Talent Tuesday: Analytical

What do we mean by Analytical? 

The Clifton StrengthsFinder results describe this talent theme as follows; “Your Analytical theme challenges other people: “Prove it. Show me why what you are claiming is true.” In the face of this kind of questioning some will find that their brilliant theories wither and die. For you, this is precisely the point. You do not necessarily want to destroy other people’s ideas, but you do insist that their theories be sound. You see yourself as objective and dispassionate. You like data because they are value free. They have no agenda. Armed with these data, you search for patterns and connections. You want to understand how certain patterns affect one another. How do they combine? What is their outcome? Does this outcome fit with the theory being offered or the situation being confronted? These are your questions. You peel the layers back until, gradually, the root cause or causes are revealed. Others see you as logical and rigorous. Over time they will come to you in order to expose someone’s “wishful thinking” or “clumsy thinking” to your refining mind. It is hoped that your analysis is never delivered too harshly. Otherwise, others may avoid you when that “wishful thinking” is their own.”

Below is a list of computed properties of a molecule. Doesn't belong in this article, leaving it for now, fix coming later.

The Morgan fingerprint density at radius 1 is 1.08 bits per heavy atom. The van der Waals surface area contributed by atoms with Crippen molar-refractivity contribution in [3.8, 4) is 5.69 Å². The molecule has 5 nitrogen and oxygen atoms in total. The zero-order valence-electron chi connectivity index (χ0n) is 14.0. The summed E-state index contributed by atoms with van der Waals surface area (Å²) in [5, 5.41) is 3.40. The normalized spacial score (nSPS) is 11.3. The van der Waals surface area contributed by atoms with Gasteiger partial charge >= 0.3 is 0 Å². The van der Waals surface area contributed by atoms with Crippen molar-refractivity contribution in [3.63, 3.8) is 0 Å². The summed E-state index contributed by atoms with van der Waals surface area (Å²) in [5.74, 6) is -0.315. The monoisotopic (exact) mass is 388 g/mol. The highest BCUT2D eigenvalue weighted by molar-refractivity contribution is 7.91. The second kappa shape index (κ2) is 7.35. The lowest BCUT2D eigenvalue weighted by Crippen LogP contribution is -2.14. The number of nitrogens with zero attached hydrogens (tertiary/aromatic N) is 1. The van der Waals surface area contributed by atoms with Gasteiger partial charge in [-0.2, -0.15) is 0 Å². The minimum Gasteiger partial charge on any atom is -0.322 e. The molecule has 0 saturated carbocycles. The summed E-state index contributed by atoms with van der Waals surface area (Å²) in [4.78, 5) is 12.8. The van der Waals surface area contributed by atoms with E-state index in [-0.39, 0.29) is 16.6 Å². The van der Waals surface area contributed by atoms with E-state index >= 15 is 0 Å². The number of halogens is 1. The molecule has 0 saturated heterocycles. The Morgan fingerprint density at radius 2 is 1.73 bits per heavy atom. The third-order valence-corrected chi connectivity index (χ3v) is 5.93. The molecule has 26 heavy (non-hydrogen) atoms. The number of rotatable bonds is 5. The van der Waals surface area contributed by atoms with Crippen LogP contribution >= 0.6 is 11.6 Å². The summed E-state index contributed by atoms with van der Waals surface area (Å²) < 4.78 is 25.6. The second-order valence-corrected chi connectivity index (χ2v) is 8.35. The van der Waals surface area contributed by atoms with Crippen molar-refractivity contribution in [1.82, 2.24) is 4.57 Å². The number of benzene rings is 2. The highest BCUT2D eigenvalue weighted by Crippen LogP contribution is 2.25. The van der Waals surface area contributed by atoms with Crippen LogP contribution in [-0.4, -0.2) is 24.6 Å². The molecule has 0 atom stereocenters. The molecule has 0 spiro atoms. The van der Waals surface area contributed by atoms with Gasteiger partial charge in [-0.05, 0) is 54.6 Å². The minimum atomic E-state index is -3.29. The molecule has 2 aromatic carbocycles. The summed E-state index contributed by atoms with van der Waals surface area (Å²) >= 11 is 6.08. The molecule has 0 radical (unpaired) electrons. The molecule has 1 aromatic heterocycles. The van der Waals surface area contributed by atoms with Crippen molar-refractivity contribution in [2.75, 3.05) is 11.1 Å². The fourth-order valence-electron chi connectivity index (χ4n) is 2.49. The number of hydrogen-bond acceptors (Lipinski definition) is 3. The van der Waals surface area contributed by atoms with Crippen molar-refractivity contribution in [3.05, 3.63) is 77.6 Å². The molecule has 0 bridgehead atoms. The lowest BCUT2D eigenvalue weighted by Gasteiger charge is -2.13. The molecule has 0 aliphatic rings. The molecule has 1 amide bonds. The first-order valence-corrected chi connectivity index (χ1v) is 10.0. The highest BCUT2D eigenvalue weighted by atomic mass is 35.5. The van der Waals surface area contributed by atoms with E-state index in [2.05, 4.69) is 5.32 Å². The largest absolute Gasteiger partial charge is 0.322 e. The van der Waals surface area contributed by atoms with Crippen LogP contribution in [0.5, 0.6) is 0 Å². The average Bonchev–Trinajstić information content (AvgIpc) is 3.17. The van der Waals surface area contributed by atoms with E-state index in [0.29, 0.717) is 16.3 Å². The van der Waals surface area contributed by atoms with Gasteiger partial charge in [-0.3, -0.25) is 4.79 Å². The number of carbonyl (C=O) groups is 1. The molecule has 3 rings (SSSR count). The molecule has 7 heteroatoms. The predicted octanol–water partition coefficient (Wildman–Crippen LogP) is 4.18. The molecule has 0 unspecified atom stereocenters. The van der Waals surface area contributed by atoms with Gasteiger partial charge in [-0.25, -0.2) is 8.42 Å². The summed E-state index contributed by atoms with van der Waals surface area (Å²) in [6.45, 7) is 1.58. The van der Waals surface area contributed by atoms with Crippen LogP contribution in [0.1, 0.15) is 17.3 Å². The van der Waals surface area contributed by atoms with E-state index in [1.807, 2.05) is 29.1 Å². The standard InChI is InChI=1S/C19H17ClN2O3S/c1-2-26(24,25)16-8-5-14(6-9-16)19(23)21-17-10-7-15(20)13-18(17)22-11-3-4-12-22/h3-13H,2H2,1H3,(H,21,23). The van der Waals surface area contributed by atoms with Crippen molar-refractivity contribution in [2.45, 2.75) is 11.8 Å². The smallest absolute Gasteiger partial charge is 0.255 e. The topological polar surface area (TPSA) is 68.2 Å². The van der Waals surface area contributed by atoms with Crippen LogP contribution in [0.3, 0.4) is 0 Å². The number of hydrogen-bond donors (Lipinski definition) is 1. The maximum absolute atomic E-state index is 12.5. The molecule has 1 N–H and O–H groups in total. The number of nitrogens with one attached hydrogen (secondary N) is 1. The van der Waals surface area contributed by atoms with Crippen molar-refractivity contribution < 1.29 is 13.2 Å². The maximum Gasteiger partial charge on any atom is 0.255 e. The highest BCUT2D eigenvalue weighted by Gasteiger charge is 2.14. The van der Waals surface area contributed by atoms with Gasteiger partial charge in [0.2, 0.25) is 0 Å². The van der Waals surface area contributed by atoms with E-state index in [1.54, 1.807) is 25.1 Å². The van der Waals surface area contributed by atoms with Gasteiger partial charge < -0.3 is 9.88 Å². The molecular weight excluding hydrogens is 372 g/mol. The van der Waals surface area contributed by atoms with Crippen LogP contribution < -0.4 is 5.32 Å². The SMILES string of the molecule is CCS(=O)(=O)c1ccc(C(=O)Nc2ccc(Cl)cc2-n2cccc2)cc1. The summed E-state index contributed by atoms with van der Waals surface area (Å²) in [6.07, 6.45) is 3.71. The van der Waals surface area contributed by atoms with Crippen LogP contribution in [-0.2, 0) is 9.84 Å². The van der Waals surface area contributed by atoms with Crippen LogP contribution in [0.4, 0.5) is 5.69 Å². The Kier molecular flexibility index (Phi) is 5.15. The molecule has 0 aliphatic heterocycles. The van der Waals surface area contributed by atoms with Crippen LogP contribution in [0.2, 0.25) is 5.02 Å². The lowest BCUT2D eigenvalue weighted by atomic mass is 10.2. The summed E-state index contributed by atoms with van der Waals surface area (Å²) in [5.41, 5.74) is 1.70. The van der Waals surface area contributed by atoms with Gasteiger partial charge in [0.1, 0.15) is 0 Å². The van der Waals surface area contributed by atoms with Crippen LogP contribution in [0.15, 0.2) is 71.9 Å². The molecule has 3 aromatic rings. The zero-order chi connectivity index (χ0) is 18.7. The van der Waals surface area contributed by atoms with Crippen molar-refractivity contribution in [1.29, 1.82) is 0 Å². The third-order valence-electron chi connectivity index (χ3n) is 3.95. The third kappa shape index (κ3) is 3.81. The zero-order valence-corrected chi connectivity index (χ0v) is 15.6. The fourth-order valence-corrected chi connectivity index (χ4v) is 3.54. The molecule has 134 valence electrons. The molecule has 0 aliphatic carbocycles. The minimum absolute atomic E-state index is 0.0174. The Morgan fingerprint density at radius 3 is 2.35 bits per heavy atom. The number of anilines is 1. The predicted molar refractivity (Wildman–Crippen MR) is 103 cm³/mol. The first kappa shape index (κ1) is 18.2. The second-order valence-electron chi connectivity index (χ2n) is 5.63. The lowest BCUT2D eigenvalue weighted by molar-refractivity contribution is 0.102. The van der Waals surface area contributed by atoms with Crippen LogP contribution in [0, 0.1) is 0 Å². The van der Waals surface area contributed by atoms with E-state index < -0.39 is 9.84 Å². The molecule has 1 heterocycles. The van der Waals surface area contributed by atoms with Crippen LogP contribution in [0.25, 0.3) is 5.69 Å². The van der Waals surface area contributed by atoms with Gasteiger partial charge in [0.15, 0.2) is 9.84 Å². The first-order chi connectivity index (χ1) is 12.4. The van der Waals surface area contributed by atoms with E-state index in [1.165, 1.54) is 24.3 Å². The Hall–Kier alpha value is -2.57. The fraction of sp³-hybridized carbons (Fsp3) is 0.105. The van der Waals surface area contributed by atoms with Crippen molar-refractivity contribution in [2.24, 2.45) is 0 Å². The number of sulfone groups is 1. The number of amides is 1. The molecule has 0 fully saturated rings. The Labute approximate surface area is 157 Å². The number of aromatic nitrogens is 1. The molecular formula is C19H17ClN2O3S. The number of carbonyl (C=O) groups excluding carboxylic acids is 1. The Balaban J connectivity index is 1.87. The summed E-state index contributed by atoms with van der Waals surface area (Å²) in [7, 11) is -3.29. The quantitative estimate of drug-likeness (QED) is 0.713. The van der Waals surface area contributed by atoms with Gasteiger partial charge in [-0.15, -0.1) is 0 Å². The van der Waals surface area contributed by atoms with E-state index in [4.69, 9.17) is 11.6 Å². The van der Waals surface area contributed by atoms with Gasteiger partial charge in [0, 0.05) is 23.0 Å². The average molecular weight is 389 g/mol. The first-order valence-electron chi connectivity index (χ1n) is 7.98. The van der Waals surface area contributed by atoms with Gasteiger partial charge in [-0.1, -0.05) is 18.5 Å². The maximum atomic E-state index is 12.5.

Kristine Vidic, one of our dedicated Career Advisors and Strengths Coach Extraordinaire has the following advice for students with Analytical in their Top 5 Strengths. If the above description describes you, be sure to read below!

People who are especially talented in the Analytical theme can make things happen through logic and thorough data analysis. Thus, you’ve got to learn how to capitalize on that strength!

Career Search Tips for Analytical Talents:

  • One thing students with analytical talent are good at is weighing evidence.
  • When conducting informational interviews, analytical talents are fantastic at creating quality questions to ask during the meeting.
  • Talk to people who work in such fields as accounting, finance, sciences, forensics or computer technology. These fields involve data analysis and problem solving which is a strong interest.
  • Explore jobs that allow you to make decisions based on your evaluation of facts, data, tangible evidence, and research findings.
  • Working with data and systems analysis, engaging in research, and critiquing ideas tend to bring out the best in an analytical student.

Below is a video created by the Gallup Strengths Center that goes into more detail about the Analytical Talent Theme and how it can help you on your path to success!

By Caroline Gervais
Caroline Gervais Student Director, CareerEdge & Event Planning Team Caroline Gervais